New Delhi: Union Home Minister Rajnath Singh on Wednesday said “strict action” will be taken in the case of lynching of a Muslim man in a Uttar Pradesh village over rumours that he ate beef.
At the inauguration of a two-day national conference on human trafficking here, he said: “Be it the central or state governments, whoever tries to spread communal tension or create any such problem or involve in crime, strict action will be taken. This is nothing new.”
He was replying to a query on the September 28 night lynching of Mohammed Akhlaq, a resident of Bisara village of Dadri in Greater Noida near Delhi.
The victim was dragged out of his home and lynched following rumours that he ate beef. His family denied the allegations.
On the rise of human trafficking in the South Asian countries, the minister said human trafficking is a “border-less organised crime”.
He said it affects not just India but many other nations as well.
Trafficking is growing fast in all the countries of South Asia and around 1.5 lakh people are victims, he said.
Rajnath Singh said a Memorandum of Understanding (MOU) with Bangladesh has been signed to check human trafficking.
“We also need to sign an MoU with Nepal too,” he added.
Defence Minister Rajnath Singh said in Bangkok on Monday that the international community should come together to eliminate terrorist safe havens and disrupt their networks and financing in order to thwart cross-border movements for achieving sustainable regional security is achieved.
Singh was addressing the sixth ASEAN Defence Ministers’ Meeting Plus (ADMM-Plus) in Thailand, which holds the rotating chairmanship of the regional framework this year. Describing terrorism as the most heinous cross-border crime, Singh said some states have been using terror to pursue their political goals.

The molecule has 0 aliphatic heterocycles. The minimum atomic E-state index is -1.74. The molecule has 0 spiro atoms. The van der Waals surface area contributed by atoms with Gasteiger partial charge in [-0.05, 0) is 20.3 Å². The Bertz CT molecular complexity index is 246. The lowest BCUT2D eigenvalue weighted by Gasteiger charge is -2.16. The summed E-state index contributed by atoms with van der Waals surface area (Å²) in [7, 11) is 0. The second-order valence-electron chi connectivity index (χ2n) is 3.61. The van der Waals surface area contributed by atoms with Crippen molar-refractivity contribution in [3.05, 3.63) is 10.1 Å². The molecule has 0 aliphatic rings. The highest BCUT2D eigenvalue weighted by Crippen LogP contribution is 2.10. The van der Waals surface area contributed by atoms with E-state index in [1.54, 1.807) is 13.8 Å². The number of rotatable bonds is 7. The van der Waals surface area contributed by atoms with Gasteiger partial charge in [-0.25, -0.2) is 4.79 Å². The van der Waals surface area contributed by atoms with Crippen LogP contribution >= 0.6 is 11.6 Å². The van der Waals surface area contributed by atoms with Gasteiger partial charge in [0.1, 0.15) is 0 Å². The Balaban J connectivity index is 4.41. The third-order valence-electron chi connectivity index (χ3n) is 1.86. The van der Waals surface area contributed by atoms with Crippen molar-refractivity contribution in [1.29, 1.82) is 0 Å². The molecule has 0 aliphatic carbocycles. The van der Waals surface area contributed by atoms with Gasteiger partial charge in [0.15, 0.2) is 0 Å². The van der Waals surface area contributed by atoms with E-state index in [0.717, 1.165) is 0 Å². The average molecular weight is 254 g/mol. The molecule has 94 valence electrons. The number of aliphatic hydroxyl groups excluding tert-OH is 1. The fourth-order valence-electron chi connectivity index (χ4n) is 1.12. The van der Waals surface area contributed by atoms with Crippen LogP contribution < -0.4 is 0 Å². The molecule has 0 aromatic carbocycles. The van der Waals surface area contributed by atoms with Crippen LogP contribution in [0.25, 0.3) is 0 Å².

“It is so much worse when terrorists are aided, abetted, armed, financed and sheltered by States. The interplay between states and non-state actors, used as proxies to foment violence, has worsened this menace. The persistence of State-sponsored terrorism is not just a painful cancer, it is also the leading reason for unsustainable security,” said Singh.
The theme of the meeting this year is ‘Sustainable Security.’ Singh said there is a need for a more cooperative, equitable and consultative paradigm to deal with the broad and complex security challenges to find sustainable solutions.
Singh further said that India’s Indo-Pacific vision is based on the idea of sustainable security as it focuses on a free, open, inclusive and rules-based region in which there is respect for sovereignty and territorial integrity of all natikons.
“Our region must remain open and welcoming to the interests of all, those who live in it and others whose interests are in it. In short, our approach to security in the Indo-Pacific is sustainable by definition because it emphasises Security and Growth for All in the Region (SAGAR),” added Singh.
On negotiations for a Code of Conduct for the South China Sea, Singh said the outcome of these talks will be in keeping with all relevant international laws, including the United Nations Convention on the Law of the Sea. He said the forum promotes freedom of navigation, overflight and lawful commerce and also emphasised the need to protect the rights of States that are not party to these negotiations.
Singh emphasied that India looks forward to the progress made through dialogue in addressing all related issues, including the proliferation trail that links South and East Asia on the issue of denuclearisation of the Korean peninsula. “As dialogue remains on the table, we hope missile launches and such destabilising activities will cease”, he said.
During the course of his address, Singh said India is eager to co-chair the India-Indonesia Expert Working Group on Humanitarian Assistance and Disaster Relief (HADR) in the next cycle. (IANS)